It was three years ago that the bluegrass bug bit me. The critter was lurking in the grass parking lot at the Hobbs Grove Bluegrass Festival in Sanger. I had just begun trying to play bluegrass guitar that year and this was the second festival that I had ever attended. The thing about the Hobbs Grove variety of bluegrass bug is that it can bite you multiple times and you never know you’re a goner until it’s too late. It got me the first time earlier that day when I first drove up. Attending the gate were a bunch of folks I’d met recently at the Fresno/Clovis jams. They were hollering out a greeting before my Expedition ever rolled to a stop. They eagerly pointed me to an area where some friends were camping. I felt like the prodigal son; I even smelled a fatted calf on the spit, though it turned out to be some ribs barbequing a couple rigs over from my mine. The bug bit me a second time as I wandered into the performance area. It was a cozy area ringed by rustic buildings and lots of tress. For a while, I sat so close to the stage, I could hear the guitar player’s hands squeak across the strings of his D-28. However, it really didn’t matter where I sat, the view was perfect and the sound crisp. The third and fatal bite came that night as the jams warmed-the chilly early autumn night air. I was a bit awed at first when realizing only too late (naturally as I was given the nod for a break) that I was sitting in with some professionals. One would have never known, for every jam was inviting. That next morning, as I sipped a hot latte from one of the concessionaires, I knew that I had found my new vocation—i.e., bluegrass fan. One side effect of the Hobbs Grove bluegrass bug is that one is compelled to return every year thereafter to get another fix, for the bite is addictive.
This year, the bite of the Hobbs Grove Bluegrass Festival bug on September 24, 25, and 26 is sure to be virulent. The trees have grown bigger, the greeters are already in training so their hand shakes will be firm and warm. The music will be infective. The line-up will include northern California favorites: the raucous Belle Monroe and the Brewgrass Boys. and the high energy 49 Special. Two other bands guaranteed to get folks out of their seats, putting their hands together and begging for encores are the Dalton Mountain Gang and Snap Jackson and the Knock on Wood Players. The heart and soul of the Hobbs Grove Festival is its commitment to promoting local bands. Beside the Dalton crew, the Smiley Mountain Band and Bluegrass Conspiracy will be tearing it up. If old time is your thing, then Red Rag Andy and Uncle Ephus will bring you to your clogging feet. Rumbling up the highway from Bakersfield is festival newcomer, Highway 65. Of course, what Sunday would be complete without some sweet gospel: The Kings River Gospelairs will create some precious memories. With all the great bands, late night jamming, expanded concessions and food vendors this year, the time is right to get the bug. So mark your calendars and spend three days quarantined at the Hobbs Grove Bluegrass Festival. Keep an eye out for more information on the CBA website.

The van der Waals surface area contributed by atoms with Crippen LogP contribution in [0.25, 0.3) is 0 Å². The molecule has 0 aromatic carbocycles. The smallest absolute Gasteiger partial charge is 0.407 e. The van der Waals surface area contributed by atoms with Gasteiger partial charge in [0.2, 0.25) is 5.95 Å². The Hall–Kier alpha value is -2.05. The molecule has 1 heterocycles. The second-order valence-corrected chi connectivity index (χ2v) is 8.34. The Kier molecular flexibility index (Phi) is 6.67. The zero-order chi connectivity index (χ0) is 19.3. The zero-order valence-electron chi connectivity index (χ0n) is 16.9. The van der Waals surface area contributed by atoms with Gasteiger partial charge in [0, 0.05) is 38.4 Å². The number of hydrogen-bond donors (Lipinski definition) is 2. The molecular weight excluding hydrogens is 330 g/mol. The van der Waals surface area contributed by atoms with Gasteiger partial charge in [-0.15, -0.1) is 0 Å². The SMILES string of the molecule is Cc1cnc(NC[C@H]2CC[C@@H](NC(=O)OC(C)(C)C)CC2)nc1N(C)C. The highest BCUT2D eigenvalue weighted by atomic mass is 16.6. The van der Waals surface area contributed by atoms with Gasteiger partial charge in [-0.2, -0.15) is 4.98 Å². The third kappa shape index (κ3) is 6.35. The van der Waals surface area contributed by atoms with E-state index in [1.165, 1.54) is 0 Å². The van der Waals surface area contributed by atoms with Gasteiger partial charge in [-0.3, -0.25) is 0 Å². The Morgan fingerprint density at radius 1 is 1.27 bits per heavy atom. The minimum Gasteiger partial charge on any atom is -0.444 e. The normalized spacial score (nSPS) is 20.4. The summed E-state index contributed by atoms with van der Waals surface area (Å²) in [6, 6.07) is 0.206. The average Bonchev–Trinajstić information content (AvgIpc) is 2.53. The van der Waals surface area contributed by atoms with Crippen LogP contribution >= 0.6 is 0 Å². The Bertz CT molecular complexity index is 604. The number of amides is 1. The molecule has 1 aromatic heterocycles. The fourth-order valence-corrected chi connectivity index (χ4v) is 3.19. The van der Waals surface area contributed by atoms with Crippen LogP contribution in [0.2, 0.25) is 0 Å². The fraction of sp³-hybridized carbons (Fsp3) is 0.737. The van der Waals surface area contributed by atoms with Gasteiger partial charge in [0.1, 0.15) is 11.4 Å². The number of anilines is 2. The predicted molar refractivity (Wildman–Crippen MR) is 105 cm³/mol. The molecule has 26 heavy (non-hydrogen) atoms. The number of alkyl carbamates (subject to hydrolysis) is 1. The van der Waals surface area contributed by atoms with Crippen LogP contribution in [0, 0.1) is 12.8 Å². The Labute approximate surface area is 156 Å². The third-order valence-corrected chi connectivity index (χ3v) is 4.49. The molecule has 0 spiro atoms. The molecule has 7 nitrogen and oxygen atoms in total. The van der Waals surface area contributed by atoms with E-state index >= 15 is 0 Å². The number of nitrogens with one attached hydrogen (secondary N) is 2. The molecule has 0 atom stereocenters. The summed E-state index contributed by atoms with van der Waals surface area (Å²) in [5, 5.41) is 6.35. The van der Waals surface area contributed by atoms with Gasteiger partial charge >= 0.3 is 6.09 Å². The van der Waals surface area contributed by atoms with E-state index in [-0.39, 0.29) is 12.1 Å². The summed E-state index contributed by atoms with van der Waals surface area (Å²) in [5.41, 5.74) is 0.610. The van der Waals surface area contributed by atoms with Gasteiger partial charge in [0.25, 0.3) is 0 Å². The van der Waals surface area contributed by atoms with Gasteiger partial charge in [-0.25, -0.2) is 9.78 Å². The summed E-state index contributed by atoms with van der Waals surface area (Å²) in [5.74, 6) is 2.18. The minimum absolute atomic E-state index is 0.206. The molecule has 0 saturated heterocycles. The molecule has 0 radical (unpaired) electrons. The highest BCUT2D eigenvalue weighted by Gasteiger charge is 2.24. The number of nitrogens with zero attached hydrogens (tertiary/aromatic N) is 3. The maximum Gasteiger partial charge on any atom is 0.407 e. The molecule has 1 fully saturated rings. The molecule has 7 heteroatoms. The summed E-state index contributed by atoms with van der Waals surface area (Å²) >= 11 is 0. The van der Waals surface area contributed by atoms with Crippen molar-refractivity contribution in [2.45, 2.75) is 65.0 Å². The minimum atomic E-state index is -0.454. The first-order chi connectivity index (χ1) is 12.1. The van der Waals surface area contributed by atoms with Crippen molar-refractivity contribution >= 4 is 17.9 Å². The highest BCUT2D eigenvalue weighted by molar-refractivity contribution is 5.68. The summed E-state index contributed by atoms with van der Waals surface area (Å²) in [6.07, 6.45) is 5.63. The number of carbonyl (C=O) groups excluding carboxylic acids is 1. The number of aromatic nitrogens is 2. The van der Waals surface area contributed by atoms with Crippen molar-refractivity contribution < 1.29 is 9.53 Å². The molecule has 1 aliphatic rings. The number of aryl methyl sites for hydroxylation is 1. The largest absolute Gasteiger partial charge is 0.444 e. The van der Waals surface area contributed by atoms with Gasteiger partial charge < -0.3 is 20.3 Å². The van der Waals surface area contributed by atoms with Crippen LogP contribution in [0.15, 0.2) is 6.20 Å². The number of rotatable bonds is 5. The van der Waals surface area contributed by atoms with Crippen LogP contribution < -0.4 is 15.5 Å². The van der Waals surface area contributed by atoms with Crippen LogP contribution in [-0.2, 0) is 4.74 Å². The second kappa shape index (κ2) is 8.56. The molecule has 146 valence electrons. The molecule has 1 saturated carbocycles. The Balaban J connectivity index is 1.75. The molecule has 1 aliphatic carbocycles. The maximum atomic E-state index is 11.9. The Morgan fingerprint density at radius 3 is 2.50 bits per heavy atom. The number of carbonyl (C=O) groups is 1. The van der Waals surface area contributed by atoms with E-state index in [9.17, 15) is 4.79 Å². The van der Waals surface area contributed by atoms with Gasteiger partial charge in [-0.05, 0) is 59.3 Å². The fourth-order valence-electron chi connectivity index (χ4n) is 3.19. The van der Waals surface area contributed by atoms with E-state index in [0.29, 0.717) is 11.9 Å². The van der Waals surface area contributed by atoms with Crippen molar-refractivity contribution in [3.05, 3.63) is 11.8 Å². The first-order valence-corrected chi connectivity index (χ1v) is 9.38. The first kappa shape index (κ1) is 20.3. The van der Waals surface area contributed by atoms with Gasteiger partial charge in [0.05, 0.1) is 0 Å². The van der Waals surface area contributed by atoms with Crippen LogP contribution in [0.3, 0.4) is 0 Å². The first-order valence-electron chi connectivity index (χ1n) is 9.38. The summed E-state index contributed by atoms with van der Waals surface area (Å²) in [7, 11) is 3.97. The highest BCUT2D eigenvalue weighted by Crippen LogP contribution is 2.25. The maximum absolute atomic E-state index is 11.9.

I can’t end this column without mentioning the indefatigable Kelly Broyles, Area VP, and all the volunteers in the Fresno area. They have, over the course of the last three years, provided their area with a Winter Bluegrass Festival in Clovis, Bluegrass in the Park every Friday night during the summer months, regular Saturday night jams, and of course the Hobbs Grove Bluegrass Festival. The hard working HGBF Board includes Linda Guerrero, Ann Munson, Bob Ratliff, Earl and Laura Taylor, and Candy Sponhaltz (who produces one heck of a local newsletter!). They’re an example of just what can be done with a few visionary, hard working volunteers…and that, my friends, is the CBA.